Sadly, Joe indicated that there was probably only a 30% chance of the development moving forward because it would be dependent on tax credits being awarded to defray the construction costs.  This will be a for-profit development and tax credits are highly competitive.    Even if it is successful in winning tax credits, construction would probably not begin until 2017.  Sigh.   So, while I can’t do a full victory dance, a chair dance will have to do at this point.  I’ve included some tentative exterior drawings of the proposed development so that everyone can see what a benefit this would be to the neighborhood.  
On Friday, I confirmed with the City that it was not going to make us weigh and record each type of produce we grow on land bank lots as a condition of having a land bank community garden.  Giant sigh of relief.  However, the City does not know what – if any – assistance it will be able to provide to land bank community gardens next year.    So, everyone should write a killer end-of-the year report about all of their achievements so that Seth, Bill and Barb can try to leverage it into more support from City Council.   I always send out such a report to our donors anyway, so it’s not a problem for us.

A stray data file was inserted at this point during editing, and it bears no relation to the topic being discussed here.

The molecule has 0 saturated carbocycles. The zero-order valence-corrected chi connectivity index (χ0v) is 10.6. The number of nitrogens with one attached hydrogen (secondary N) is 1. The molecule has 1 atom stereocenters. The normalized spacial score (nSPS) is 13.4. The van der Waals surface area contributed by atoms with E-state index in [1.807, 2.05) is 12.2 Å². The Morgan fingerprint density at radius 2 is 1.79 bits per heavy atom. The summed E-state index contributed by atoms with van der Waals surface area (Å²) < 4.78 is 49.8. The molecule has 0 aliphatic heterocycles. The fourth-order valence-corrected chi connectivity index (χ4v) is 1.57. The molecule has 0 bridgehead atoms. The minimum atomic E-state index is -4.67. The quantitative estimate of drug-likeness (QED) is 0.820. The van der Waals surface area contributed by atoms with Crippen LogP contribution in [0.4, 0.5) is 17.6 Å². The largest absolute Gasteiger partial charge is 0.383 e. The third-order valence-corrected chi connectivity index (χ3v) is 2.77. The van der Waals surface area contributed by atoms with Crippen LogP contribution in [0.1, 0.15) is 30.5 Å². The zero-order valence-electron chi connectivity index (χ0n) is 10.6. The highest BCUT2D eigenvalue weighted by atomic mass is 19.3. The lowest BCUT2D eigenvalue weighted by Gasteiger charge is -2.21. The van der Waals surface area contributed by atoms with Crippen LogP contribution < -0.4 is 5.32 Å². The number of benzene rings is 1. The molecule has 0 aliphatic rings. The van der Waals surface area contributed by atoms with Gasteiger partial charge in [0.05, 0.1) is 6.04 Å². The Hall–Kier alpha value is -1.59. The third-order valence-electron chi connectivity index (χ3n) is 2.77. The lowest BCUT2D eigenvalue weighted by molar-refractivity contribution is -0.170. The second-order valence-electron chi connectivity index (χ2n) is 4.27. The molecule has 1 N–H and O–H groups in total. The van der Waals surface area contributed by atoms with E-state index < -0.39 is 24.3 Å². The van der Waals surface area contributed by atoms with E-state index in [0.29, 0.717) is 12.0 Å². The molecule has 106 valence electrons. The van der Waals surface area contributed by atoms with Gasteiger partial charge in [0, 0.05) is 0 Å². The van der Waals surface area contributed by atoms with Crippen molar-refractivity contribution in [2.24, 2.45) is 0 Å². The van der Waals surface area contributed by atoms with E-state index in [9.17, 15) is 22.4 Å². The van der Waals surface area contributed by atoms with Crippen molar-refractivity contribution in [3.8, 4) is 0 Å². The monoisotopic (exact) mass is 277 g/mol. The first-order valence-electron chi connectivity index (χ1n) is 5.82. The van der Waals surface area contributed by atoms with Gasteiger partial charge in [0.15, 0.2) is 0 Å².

Tomatillos
Later Friday afternoon, I decided to harvest our remaining beans, tomatoes, and tomatillos before the predicted killing frost.  While I was there, a number of the girls stopped by with other kids in tow (cousins? New neighborhood kids? School chums?) to show off that they have their own raised beds at the SACG.  It’s nice that they are proud of their gardens.   One of the little boys asked whether there were any berries.  Our berries are apparently legendary.  No kid.  We got no berries right now.    Come back at the end of May or in June.  None of them wanted any of the tomatoes that I was harvesting.  Sigh.